A Date Which Will Live in Infamy
Perhaps it’s fitting that the Vice President is winding up a tour of Asian nations as this day arrives. The media is still obsessed with celebrity activities and I don’t see much recognition of this very dark anniversary, but it is certainly worth our time to remember the words of FDR some 24 hours after the events of a very bad day 72 years ago today.
Yesterday, December 7, 1941—a date which will live in infamy—the United States of America was suddenly and deliberately attacked by naval and air forces of the Empire of Japan.
The United States was at peace with that nation, and, at the solicitation of Japan, was still in conversation with its government and its emperor looking toward the maintenance of peace in the Pacific. Indeed, one hour after Japanese air squadrons had commenced bombing in the American island of Oahu, the Japanese ambassador to the United States and his colleague delivered to our secretary of state a formal reply to a recent American message. While this reply stated that it seemed useless to continue the existing diplomatic negotiations, it contained no threat or hint of war or armed attack.
It will be recorded that the distance of Hawaii from Japan makes it obvious that the attack was deliberately planned many days or even weeks ago. During the intervening time the Japanese government has deliberately sought to deceive the United States by false statements and expressions of hope for continued peace.
Oddly enough, this subject came up while eating with family members over the Thanksgiving break. One objection (of sorts) was raised, noting that at least such things are no longer likely to happen and we couldn’t be taken by surprise that way today. It’s true that radar capabilities were very limited in 1941 and it’s highly unlikely that an entire naval armada could be moved within striking distance of any US property without our seeing it in the modern era. But since a reminder seems to be needed, it’s worth remembering the words of another President nearly sixty years after FDR’s speech.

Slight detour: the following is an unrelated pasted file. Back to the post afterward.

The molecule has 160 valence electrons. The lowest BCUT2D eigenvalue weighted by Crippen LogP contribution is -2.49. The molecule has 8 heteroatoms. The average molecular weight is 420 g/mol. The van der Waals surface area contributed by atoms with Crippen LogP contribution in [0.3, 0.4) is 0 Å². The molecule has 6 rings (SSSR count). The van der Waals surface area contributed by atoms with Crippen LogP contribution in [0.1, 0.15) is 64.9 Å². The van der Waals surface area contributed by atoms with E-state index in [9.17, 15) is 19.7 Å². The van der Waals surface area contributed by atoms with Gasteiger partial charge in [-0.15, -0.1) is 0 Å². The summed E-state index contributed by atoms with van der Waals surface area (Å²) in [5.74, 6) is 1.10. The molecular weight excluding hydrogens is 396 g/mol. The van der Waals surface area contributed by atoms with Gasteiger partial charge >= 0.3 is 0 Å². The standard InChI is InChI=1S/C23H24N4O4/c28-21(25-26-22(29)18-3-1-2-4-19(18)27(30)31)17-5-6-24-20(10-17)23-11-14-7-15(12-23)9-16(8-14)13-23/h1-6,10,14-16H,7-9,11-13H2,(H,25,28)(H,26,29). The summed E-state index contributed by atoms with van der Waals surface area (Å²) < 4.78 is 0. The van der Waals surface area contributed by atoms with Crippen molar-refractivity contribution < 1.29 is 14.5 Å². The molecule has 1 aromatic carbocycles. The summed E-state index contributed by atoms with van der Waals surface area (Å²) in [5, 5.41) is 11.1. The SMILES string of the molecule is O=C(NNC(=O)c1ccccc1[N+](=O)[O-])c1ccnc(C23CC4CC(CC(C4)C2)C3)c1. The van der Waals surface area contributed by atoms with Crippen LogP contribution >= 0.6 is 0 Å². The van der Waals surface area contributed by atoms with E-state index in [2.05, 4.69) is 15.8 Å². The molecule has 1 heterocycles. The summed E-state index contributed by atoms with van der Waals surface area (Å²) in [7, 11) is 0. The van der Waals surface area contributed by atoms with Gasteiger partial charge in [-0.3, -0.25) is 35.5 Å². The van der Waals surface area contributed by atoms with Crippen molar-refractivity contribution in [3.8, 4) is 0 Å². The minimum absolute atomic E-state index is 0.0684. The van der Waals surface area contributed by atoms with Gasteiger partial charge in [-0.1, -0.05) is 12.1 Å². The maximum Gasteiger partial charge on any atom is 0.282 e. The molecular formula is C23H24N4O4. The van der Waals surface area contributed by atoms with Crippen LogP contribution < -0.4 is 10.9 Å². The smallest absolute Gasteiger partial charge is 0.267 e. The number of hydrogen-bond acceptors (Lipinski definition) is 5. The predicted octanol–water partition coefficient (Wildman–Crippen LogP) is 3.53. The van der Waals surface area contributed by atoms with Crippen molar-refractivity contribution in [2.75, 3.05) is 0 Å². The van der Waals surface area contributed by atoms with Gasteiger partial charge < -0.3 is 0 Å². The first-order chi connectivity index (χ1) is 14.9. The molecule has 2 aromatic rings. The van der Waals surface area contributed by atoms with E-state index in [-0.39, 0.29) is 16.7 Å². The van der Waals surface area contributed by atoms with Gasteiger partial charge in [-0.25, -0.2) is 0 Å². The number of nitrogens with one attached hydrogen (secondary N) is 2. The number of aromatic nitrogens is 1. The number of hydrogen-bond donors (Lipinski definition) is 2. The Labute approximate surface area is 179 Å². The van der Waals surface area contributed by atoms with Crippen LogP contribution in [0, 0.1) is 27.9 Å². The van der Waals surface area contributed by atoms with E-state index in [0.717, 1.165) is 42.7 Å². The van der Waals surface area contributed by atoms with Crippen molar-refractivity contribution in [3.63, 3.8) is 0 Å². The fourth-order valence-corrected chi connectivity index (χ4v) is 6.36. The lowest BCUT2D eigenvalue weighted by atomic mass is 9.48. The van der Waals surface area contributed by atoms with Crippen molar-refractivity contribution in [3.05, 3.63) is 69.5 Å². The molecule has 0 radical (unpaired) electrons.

I want you all to know that America today, America today is on bended knee, in prayer for the people whose lives were lost here, for the workers who work here, for the families who mourn. The nation stands with the good people of New York City and New Jersey and Connecticut as we mourn the loss of thousands of our citizens.
I can hear you! I can hear you! The rest of the world hears you! And the people — and the people who knocked these buildings down will hear all of us soon!
The nation — The nation sends its love and compassion to everybody who is here. Thank you for your hard work. Thank you for makin’ the nation proud, and may God bless America.
There are parallels between 1941 and today, even if they aren’t glaringly obvious. We still live in an age when older “empires” are less involved in global affairs than they once were and others who were previously weak – or at least inert – are in their ascendency. Not every obnoxious action by a foreign power is a casus belli, but that doesn’t change the fact that America needs to remain perpetually vigilant. Whether it’s North Korea’s constant saber rattling and provocations, Iran’s hollow sounding promises or China’s growing sea power capabilities and expanded air control zone, the world is never truly at peace. We were supposed to learn from those speeches I referenced above. And for what it’s worth, there are those who still remember Pearl Harbor and what we need to recall from that day.
For Lauren Bruner, remembrances of the attack on Pearl Harbor were burned onto his very body.
Now 93, Bruner was a 21-year-old fire controlman petty officer aboard the USS Arizona the day the Japanese attacked Pearl Harbor, killing 2,402 people.
Bruner was gravely injured in the bombing, receiving burns to more than 70 percent of his body.
He was in Tucson this week to commemorate the 72nd anniversary of the attack and to speak with groups of University of Arizona students and veterans. Bruner also viewed the collected USS Arizona memorabilia held at the UA Library’s special collections.
He is one of a handful of surviving crewmen from aboard the ship that day, and still makes trips to the annual reunion events.
Thank you, Petty Officer Bruner. Salute.